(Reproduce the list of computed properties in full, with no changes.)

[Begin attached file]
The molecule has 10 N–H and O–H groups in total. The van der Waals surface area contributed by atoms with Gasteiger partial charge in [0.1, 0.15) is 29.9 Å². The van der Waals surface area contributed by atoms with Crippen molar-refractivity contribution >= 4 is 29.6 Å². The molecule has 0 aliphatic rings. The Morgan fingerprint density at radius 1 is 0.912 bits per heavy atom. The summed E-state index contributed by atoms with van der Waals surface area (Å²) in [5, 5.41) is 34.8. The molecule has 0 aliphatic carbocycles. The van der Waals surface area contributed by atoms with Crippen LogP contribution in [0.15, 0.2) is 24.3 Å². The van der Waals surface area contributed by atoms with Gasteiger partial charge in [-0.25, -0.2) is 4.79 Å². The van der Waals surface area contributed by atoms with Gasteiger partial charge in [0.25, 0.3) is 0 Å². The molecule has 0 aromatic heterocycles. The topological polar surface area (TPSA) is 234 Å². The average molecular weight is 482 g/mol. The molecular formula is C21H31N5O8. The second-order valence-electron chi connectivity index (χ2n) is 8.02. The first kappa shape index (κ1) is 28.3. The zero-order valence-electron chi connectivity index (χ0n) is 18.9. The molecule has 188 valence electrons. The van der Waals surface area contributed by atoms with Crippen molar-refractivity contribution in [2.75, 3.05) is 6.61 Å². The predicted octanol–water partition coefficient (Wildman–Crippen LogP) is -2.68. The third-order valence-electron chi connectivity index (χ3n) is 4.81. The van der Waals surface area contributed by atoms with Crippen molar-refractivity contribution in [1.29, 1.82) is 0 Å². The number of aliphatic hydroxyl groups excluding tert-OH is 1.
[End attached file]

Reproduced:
The molecule has 10 N–H and O–H groups in total. The van der Waals surface area contributed by atoms with Gasteiger partial charge in [0.1, 0.15) is 29.9 Å². The van der Waals surface area contributed by atoms with Crippen molar-refractivity contribution >= 4 is 29.6 Å². The molecule has 0 aliphatic rings. The Morgan fingerprint density at radius 1 is 0.912 bits per heavy atom. The summed E-state index contributed by atoms with van der Waals surface area (Å²) in [5, 5.41) is 34.8. The molecule has 0 aliphatic carbocycles. The van der Waals surface area contributed by atoms with Crippen LogP contribution in [0.15, 0.2) is 24.3 Å². The van der Waals surface area contributed by atoms with Gasteiger partial charge in [-0.25, -0.2) is 4.79 Å². The van der Waals surface area contributed by atoms with Gasteiger partial charge in [0.25, 0.3) is 0 Å². The molecule has 0 aromatic heterocycles. The topological polar surface area (TPSA) is 234 Å². The average molecular weight is 482 g/mol. The molecular formula is C21H31N5O8. The second-order valence-electron chi connectivity index (χ2n) is 8.02. The first kappa shape index (κ1) is 28.3. The zero-order valence-electron chi connectivity index (χ0n) is 18.9. The molecule has 188 valence electrons. The van der Waals surface area contributed by atoms with Crippen molar-refractivity contribution in [2.75, 3.05) is 6.61 Å². The predicted octanol–water partition coefficient (Wildman–Crippen LogP) is -2.68. The third-order valence-electron chi connectivity index (χ3n) is 4.81. The van der Waals surface area contributed by atoms with Crippen molar-refractivity contribution in [1.29, 1.82) is 0 Å². The number of aliphatic hydroxyl groups excluding tert-OH is 1.